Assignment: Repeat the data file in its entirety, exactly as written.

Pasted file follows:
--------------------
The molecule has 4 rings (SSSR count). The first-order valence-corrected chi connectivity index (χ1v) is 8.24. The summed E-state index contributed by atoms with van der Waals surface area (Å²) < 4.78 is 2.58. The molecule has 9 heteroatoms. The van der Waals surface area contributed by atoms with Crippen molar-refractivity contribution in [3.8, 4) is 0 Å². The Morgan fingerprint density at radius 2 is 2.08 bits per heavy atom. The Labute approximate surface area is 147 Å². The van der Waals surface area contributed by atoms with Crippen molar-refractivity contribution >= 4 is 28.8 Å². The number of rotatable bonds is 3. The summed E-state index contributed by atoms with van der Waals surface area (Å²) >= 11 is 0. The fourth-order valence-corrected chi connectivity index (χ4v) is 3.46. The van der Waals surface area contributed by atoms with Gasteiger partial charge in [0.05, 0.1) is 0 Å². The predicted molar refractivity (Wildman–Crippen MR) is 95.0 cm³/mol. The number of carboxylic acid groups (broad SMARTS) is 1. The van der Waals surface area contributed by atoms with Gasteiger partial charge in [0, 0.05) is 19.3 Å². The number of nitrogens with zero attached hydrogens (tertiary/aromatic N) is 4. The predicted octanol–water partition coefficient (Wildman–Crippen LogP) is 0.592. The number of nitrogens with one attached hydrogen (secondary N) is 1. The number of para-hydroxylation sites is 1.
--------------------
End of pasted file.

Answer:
The molecule has 4 rings (SSSR count). The first-order valence-corrected chi connectivity index (χ1v) is 8.24. The summed E-state index contributed by atoms with van der Waals surface area (Å²) < 4.78 is 2.58. The molecule has 9 heteroatoms. The van der Waals surface area contributed by atoms with Crippen molar-refractivity contribution in [3.8, 4) is 0 Å². The Morgan fingerprint density at radius 2 is 2.08 bits per heavy atom. The Labute approximate surface area is 147 Å². The van der Waals surface area contributed by atoms with Crippen molar-refractivity contribution >= 4 is 28.8 Å². The number of rotatable bonds is 3. The summed E-state index contributed by atoms with van der Waals surface area (Å²) >= 11 is 0. The fourth-order valence-corrected chi connectivity index (χ4v) is 3.46. The van der Waals surface area contributed by atoms with Gasteiger partial charge in [0.05, 0.1) is 0 Å². The predicted molar refractivity (Wildman–Crippen MR) is 95.0 cm³/mol. The number of carboxylic acid groups (broad SMARTS) is 1. The van der Waals surface area contributed by atoms with Gasteiger partial charge in [0, 0.05) is 19.3 Å². The number of nitrogens with zero attached hydrogens (tertiary/aromatic N) is 4. The predicted octanol–water partition coefficient (Wildman–Crippen LogP) is 0.592. The number of nitrogens with one attached hydrogen (secondary N) is 1. The number of para-hydroxylation sites is 1.